A South Beach Return For Flashy Shooter?

A Daily Babble Production

This much seems fairly evident in Miami so far: Nothing short of a complete health catastrophe should prevent the Heat from upping their wins total to well more than the putrid 15 they put up in 2007-08. 

With Dwyane Wade looking rejuvenated and absolutely killing it internationally, a full season of Shawn Marion and the arrival of super-duper draft talent Michael Beasley from Kansas State, the Heat have what could soon be one of the league's most dynamic combinations at the two through four spots.  That alone will make this team eminently more watchable and get Miami back on track toward becoming a force in the East once again.

For the year to come, it will be largely the health of those three players and the performance of the other two who accompany them in the line-up that will be the biggest X-factors in determining how much the Heat can jump forward from the league's worst record.

While the Heat continue to explore options towad filling out that supporting cast, Sun-Sentinel Heat reporter Ira Winderman has hinted that another name could be entering the mix in the Miami back-court: Damon Jones.

Read More..All of Steve's daily posts can be found in the CelticsBlog: NBA blog.  Check him out!

 

Jones and his expiring contract were traded to Milwaukee last week as part of the three-team deal that sent Mo Williams to the Cavaliers, but rumor is that he may not be sticking around long with the Bucks.  While Jones has suggested the possibility of returning to Miami at times over the last couple of years, the Heat's interest level remains in question.  We're not sure what it would take Miami to get him (either players via trade or financially if Jones winds up off the Milwaukee roster altogether), but he is certainly a guy worth looking into for the team.

Jones is something of a tweener guard in that he is just 6-foot-3 and often gets relegated to the point spot when on the floor, but he is really a shooter beyond all else.  That could make him a great fit for this Miami team.

Similarly to LeBron James in Cleveland, having Dwyane Wade in the Miami back-court significantly reduces the need to have a traditional offensive facilitator running the point.  Wade routinely has one of the league's highest usage rates, and the team runs so much of its offense through putting the ball in his hands and letting him create that it is to some extent more critical that the other guard can stretch the floor for Wade by taking and making long-distance shots.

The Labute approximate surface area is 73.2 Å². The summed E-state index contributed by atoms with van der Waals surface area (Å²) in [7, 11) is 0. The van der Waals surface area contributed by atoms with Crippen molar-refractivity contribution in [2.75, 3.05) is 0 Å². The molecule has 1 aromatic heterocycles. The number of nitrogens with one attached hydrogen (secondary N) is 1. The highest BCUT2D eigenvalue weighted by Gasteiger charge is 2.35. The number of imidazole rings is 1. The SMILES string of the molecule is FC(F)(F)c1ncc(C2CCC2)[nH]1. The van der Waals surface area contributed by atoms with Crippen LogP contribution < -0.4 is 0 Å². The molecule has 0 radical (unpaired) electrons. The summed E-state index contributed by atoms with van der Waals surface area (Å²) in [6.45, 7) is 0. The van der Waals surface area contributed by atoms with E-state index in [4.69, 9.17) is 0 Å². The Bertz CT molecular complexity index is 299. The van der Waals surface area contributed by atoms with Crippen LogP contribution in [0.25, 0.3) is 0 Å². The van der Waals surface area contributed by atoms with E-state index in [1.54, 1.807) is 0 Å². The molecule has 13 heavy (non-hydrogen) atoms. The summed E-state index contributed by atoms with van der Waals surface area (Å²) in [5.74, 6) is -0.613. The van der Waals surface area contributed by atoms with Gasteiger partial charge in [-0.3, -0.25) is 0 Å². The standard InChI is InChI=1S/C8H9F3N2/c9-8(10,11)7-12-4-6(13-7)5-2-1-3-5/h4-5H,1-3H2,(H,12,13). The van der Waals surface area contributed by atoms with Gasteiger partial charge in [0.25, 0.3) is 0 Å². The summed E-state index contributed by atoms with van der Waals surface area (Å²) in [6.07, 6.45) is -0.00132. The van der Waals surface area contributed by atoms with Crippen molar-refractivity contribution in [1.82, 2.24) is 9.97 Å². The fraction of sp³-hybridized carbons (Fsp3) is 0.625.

Shooting from deep is what Damon Jones does, and he did it inordinately well during his brief one-year stint in Miami in 2004-05.  That season was Jones' best as a pro.  He started 66 games, played in all 82 and put up 11.6 points and 4.3 assists per game on the strength of 43.2 percent shooting from deep and a league-leading 62.5 percent true shooting.  That accurate stroke continued in the playoffs, when Jones shot 42.9 percent from deep and put up 12 points per game. 

His eccentric personality was also perfect for the South Beach limelight.  Jones gained plenty of recognition that postseason for showing up to press conferences in all sorts of wildly colored get-ups and for his brash shows of confidence in interviews.  He was one of the most memorable characters of that 2005 playoff tournament, and he also routinely backed up his talk by calmly stepping up to take big shots for a Heat team led by Wade and Shaquille O'Neal.

Undoubtedly, it wouldn't be fair to expect Jones to produce at the same rate now that he did in his last stint in Miami.  Jones will be 32 this season, and O'Neal's dominant presence is no longer drawing defensive attention in the lane for the Heat.  But while 2004-05 was a career year for Jones, this is a guy who has made a living out of being an efficient shooter.   He is a 39 percent three-point shooter for his career with a true shooting mark of 54.9 percent as well.  Even with Shaq gone, the penetration of a healthy Flash would still provide no shortage of good looks for Jones on the perimeter, who could also play a secondary role in facilitating the offense.

Damon Jones has previously intimated that he would like to be back in Miami, has been successful in town and isn't scared of the spotlight.  The guy can still shoot the basketball, and he could provide a nice asset for a Heat team gearing up for a renaissance season of its own.  He is worth some front office discussion at the very least.

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